2010’s Aphrodite was an absolute tour de force of disco gorgeousness and thus any subsequent Kylie album has a huge mountain to climb. Kylie’s selling point though has never been emotional engagement. If you’re looking for a ballad to sob too or a song to show off vulnerability you’ve come to the wrong girl. She’s been about (or at least since ‘Can’t Get You Out Of My Head’…)
Lead single ‘Into The Blue’ is an assertive mix of 2012 Greatest Hits lead single ‘Timebob’ and 2010 Aphrodite lead ‘All The Lovers’. There’s a sweeping chorus but the beat also has direction and pounds along rather than swirling and revelling as with ‘All The Lovers’. It’s followed up by a couple of equally competent dance tracks that introduce Kylie’s characteristic disco sound more strongly.
‘Sexy Love’ is a real high point, demonstrating that Kylie’s unreservedly flirty in her fourties and that the schtick she was peddling way back when she launched everything with ‘I Should Be So Lucky’ still has a ton of mileage today. ‘Sexercize’ adds a filthier edge to proceedings and a harsher R&B edge but it feels like a welcome and natural progression from the disco. The heavy dubstep gives Kylie some attack rather than simple assertion and also feels a bit like an ode to her now sadly abandoned and truly iconic hotpants.
“I realize I get a little bit wild sometimes,” Kylie confides on ‘Feels So Good’ over hypnotic beats and you can just imagine her winking as she says it. It’s tongue in cheek because her entire career has been based (excusing a few dodgy albums in the 90s) hedonistic disco. ‘If Only’ speculates about losing the guy she thought was the one and adds a more militaristic aggression that adds another flavour to the album without jarring with the overall disco sound.
‘Les Sex’ is a stroke of pure genius. Extolling the flirty nature of the album and Kylie herself to the max, the song is sexy without straying into be slutty. It’s the kind of class only someone like Kylie Minogue has ever quite gotten right in pop. It’s flirting without straying into Gaga-esque rolling around in a bikini in goo.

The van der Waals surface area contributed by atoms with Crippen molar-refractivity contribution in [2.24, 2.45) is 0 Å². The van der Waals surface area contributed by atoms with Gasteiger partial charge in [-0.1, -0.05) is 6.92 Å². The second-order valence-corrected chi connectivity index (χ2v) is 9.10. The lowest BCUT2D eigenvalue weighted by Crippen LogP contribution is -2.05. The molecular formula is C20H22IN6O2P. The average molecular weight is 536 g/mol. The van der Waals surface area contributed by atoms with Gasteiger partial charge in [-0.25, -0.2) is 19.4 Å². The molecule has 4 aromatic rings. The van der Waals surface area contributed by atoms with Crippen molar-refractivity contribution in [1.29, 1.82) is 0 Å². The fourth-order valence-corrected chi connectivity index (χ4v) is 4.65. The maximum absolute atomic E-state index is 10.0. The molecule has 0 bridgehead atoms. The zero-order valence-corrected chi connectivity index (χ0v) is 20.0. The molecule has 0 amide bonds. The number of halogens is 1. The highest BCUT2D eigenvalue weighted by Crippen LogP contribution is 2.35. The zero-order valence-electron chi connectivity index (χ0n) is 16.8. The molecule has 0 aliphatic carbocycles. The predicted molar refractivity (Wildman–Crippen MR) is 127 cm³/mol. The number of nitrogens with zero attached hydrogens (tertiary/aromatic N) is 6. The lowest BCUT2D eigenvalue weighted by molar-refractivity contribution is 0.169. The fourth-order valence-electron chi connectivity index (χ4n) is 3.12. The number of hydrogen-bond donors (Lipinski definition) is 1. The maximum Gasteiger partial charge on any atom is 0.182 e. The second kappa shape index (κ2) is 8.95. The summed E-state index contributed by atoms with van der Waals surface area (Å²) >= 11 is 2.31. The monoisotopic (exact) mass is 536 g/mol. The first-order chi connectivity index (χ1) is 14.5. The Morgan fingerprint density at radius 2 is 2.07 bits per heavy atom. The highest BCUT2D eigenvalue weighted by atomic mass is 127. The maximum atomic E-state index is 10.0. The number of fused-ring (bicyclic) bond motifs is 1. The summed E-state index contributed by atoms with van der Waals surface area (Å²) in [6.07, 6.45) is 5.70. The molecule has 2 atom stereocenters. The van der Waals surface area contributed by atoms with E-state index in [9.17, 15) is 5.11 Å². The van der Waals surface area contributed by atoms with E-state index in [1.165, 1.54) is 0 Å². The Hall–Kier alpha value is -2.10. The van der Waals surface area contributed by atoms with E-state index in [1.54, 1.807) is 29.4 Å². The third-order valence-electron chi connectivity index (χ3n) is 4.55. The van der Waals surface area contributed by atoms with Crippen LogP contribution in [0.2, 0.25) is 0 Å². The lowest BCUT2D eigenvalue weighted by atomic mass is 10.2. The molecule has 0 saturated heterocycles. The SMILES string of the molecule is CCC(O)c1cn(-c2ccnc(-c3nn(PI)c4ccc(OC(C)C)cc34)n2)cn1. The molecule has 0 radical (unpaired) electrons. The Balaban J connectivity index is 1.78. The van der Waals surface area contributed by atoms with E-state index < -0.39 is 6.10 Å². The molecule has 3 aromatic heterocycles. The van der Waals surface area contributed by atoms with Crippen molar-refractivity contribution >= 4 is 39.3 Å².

‘Kiss Me Once’ is probably the only weak link in the strong chain of disco songs on the album. ‘Beautiful’ sounds out of place because of the excessive use of vocoder but Kylie owns her sections because they’re the only bits without much auto-tune. Her partner on the duet Enrique Iglesias on the other hand sounds rather smothered. Closing things strongly is “Fine” with Karen Poole, again reminiscent of Kylie’s early 00s hit ‘Love At First Sight’ and brought up to 2014 speed by a modern beat that underscores it neatly.
Kiss Me Once has done the impossible and bettered 2010’s Aphrodite. A Kylie album is a chart rarity and thus each release has a lot to do to better those that have proceeded them. There is a strong potential cluster of singles here and most importantly Kylie has stayed true to her musical identity, while advancing her sound with astute use of beats and subtly different production that separates Kiss Me Once from the LPs that have gone before. A cracking pop album and overall stunning LP, Miss Minogue is going to be a chart fixture for a long time to come.